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The goal is to create 700 oil palm plantations to villages, schools, clinics and non-governmental organizations to create self-sufficiency in communities across the continent of Africa.
All For Africa, a non-profit organization held a press conference at Sylvia’s restaurant September 18th to promote the “Knock Out Poverty” to help fight poverty in Africa.
The event is a fundraiser set to take place at the Hammerstein Ballroom in New York City September 23, which will feature an IBF title fight between Africa’s veterans Eromosele “Bad Boy” Albert, a two time Nigerian Olympian, and former IBA Continental light middleweight title-holder who will tangle with Ossie Duran, who is from Ghana and the former Commonwealth light middleweight and welterweight champion.
They will fight a 12- round-main event for the vacant IBF All-African light middleweight title.
“I try to go to Africa twice a year to help the less privilege ones - like when I go back home, I try to help my fellow boxers, try to get my friends together to donate money; to do whatever we can help those kids and parents,” said Albert at the press conference. “It’s not all about the fight! It’s about our brothers and sisters back home that really need help.”
The Knock Out Poverty event is the first installment of a plan to host events annually in the coming years to support All For Africa’s Palm Out Poverty campaign. The goal is to create 700 oil palm plantations to villages, schools, clinics and non-governmental organizations to create self-sufficiency in communities across the continent of Africa.
With the income derived from these palm farms, experts projected that each farm would generate $35,000 of net revenue each year totaling of more than $25,000,000 annually with more than $750,000,000 in beneficiary funding over the life of these plantations.
Notables celebrities will take part of this extraordinary event, such as BET’s Jeff Johnson, investigative reporter, political correspondent for BET’s, The Truth, Grammy award winner Youssou N’Dour, Tony and Globe winner actor Jeffrey Wright, Gbenga Akinnagbe of HBO, “The Wire,” UNICEF Ambassador Angelique Kidjo, former Miss Universe Mpule Kwelagobe and African heads of state are schedules to attend.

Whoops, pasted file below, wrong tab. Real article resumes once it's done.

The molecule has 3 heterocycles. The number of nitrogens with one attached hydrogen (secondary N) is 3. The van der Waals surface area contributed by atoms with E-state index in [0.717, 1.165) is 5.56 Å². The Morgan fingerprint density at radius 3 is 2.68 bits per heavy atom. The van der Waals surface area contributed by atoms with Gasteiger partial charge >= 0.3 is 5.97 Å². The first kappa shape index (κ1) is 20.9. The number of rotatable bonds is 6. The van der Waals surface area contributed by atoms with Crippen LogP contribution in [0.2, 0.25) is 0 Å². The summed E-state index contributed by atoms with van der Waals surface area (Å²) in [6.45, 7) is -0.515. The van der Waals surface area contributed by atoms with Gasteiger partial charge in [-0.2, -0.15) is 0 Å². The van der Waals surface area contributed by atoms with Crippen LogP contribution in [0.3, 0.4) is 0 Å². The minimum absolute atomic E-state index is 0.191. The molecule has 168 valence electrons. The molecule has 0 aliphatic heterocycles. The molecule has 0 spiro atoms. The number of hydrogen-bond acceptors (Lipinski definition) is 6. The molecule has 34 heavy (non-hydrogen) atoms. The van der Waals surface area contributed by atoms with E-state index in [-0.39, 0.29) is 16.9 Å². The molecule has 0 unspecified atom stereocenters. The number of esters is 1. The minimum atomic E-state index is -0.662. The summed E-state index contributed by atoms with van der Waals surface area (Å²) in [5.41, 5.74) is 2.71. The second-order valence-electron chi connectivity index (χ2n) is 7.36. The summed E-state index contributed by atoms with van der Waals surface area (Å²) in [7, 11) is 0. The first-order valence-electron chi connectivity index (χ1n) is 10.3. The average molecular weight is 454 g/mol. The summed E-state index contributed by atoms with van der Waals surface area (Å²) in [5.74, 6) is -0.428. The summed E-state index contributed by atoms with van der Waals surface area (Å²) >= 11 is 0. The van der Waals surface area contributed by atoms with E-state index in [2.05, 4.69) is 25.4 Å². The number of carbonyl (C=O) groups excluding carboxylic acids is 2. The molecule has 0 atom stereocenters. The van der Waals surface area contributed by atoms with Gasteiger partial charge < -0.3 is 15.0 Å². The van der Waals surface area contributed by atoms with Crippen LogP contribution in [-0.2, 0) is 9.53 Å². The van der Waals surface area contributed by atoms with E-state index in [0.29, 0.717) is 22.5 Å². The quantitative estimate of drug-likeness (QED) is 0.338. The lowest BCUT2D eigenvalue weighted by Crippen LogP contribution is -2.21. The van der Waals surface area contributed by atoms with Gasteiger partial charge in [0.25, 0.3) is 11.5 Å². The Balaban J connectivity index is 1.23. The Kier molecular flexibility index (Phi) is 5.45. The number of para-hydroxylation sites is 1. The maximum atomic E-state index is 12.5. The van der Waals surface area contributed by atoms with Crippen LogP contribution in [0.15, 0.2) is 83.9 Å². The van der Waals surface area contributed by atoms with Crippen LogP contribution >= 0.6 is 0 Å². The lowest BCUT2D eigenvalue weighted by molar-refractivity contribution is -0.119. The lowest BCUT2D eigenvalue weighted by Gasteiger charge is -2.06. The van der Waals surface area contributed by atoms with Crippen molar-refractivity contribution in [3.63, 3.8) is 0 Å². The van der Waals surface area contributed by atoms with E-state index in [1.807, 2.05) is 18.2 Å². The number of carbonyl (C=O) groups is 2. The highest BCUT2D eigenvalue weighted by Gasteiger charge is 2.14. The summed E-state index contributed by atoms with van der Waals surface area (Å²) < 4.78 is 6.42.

“The way I got into the business is because Bruce Wroebel who is the chairman for ‘All for Africa’ helped me in my work. He’s been one of the most impressive folks that I had spoken with, and he’s also involved in the continent, in terms of his capacity as a businessman to think about the social development side of matters. It’s a rare combination from what I’ve seen,” said award winning actor Jeffrey Wright who lamented on the mystery and common sense of palm oil.
“Palm Oil has a deeply interesting history, in fact, it was the second most important export out of West Africa during the 19th century. The first being – human beings. However, the infrastructure that supported the slave trade was transferred to the palm oil trade. The palm oil trade has multiple applications for food and industrial purposes. It greased the cogs prior to fossil fuel of the industrial revolution. So there’s a long history there, now it has the potential application as bio-fuel stock. There are a lot of exciting applications for palm oil and it’s indigenous to West Africa but it was taken to Malaysia and Indonesia and places like that, where the most advanced research has been done up to this point.”
Palm Oil was a sought after commodity by British trade during the Industrial revolution. It is the second-most widely produced oil, after soybean oil and is an important component of many soaps, washing powder, personal care products and is used to treat wounds.
“What we’re trying to do is help bolster the production in West Africa, where it is indigenous, where there is a history and a knowledge of the production of the tree, because it just makes perfect sense…West Africa shouldn’t be an importer of palm oil but should be an exporter of palm oil. It will be from that point on - local communities, local labor, local land and local resources that will be driving the revenues that will support various entities trying to do solid work on the ground,” said Wright, who is an executive board member of All For Africa.
The Knock Out Poverty event will be held at the Hammerstein Ballroom September 23rd which will have a live musical performance by UNICEF Goodwill Ambassador and Grammy award winner Youssou N’Dour, plus a night of exciting boxing with celebrity guests, but the real action is what happens after the event which is only the beginning.
“We would like for you to come and experience this event from the very essence of what we intend to do – allow Africans an opportunity to be on the stage and reflect the largess and riches of that continent,” said Haskell Ward, senior vice president of Global Alumina,“ and go back and understand what genuine partnership really means, and that is - we all can be brothers and sisters in a process, in which African dignity is seen, appreciated and respected in the way we see it respected and appreciated in every day of our work.”